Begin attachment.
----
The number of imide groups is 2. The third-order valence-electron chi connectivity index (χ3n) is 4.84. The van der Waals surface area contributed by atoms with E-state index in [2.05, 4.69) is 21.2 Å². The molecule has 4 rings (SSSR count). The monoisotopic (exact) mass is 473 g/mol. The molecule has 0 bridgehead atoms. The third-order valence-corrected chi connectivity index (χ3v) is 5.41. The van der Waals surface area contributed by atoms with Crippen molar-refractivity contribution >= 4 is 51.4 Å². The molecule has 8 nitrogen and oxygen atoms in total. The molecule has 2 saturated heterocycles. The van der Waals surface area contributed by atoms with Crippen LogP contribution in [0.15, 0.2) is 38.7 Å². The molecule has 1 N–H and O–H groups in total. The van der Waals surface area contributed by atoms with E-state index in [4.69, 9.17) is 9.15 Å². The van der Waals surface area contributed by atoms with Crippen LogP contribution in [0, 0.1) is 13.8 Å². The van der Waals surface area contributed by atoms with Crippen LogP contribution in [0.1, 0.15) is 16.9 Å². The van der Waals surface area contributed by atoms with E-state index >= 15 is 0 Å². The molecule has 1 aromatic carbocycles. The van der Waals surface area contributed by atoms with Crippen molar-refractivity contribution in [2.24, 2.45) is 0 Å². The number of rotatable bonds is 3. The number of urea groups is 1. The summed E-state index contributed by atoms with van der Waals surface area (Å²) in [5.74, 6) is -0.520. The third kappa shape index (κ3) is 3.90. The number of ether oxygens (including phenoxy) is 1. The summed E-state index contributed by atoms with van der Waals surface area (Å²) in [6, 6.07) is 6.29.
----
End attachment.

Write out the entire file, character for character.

The number of imide groups is 2. The third-order valence-electron chi connectivity index (χ3n) is 4.84. The van der Waals surface area contributed by atoms with E-state index in [2.05, 4.69) is 21.2 Å². The molecule has 4 rings (SSSR count). The monoisotopic (exact) mass is 473 g/mol. The molecule has 0 bridgehead atoms. The third-order valence-corrected chi connectivity index (χ3v) is 5.41. The van der Waals surface area contributed by atoms with Crippen molar-refractivity contribution >= 4 is 51.4 Å². The molecule has 8 nitrogen and oxygen atoms in total. The molecule has 2 saturated heterocycles. The van der Waals surface area contributed by atoms with Crippen LogP contribution in [0.15, 0.2) is 38.7 Å². The molecule has 1 N–H and O–H groups in total. The van der Waals surface area contributed by atoms with E-state index in [4.69, 9.17) is 9.15 Å². The van der Waals surface area contributed by atoms with Crippen LogP contribution in [0, 0.1) is 13.8 Å². The van der Waals surface area contributed by atoms with Crippen LogP contribution in [0.1, 0.15) is 16.9 Å². The van der Waals surface area contributed by atoms with E-state index >= 15 is 0 Å². The molecule has 1 aromatic carbocycles. The van der Waals surface area contributed by atoms with Crippen molar-refractivity contribution in [2.24, 2.45) is 0 Å². The number of rotatable bonds is 3. The number of urea groups is 1. The summed E-state index contributed by atoms with van der Waals surface area (Å²) in [5.74, 6) is -0.520. The third kappa shape index (κ3) is 3.90. The number of ether oxygens (including phenoxy) is 1. The summed E-state index contributed by atoms with van der Waals surface area (Å²) in [6, 6.07) is 6.29.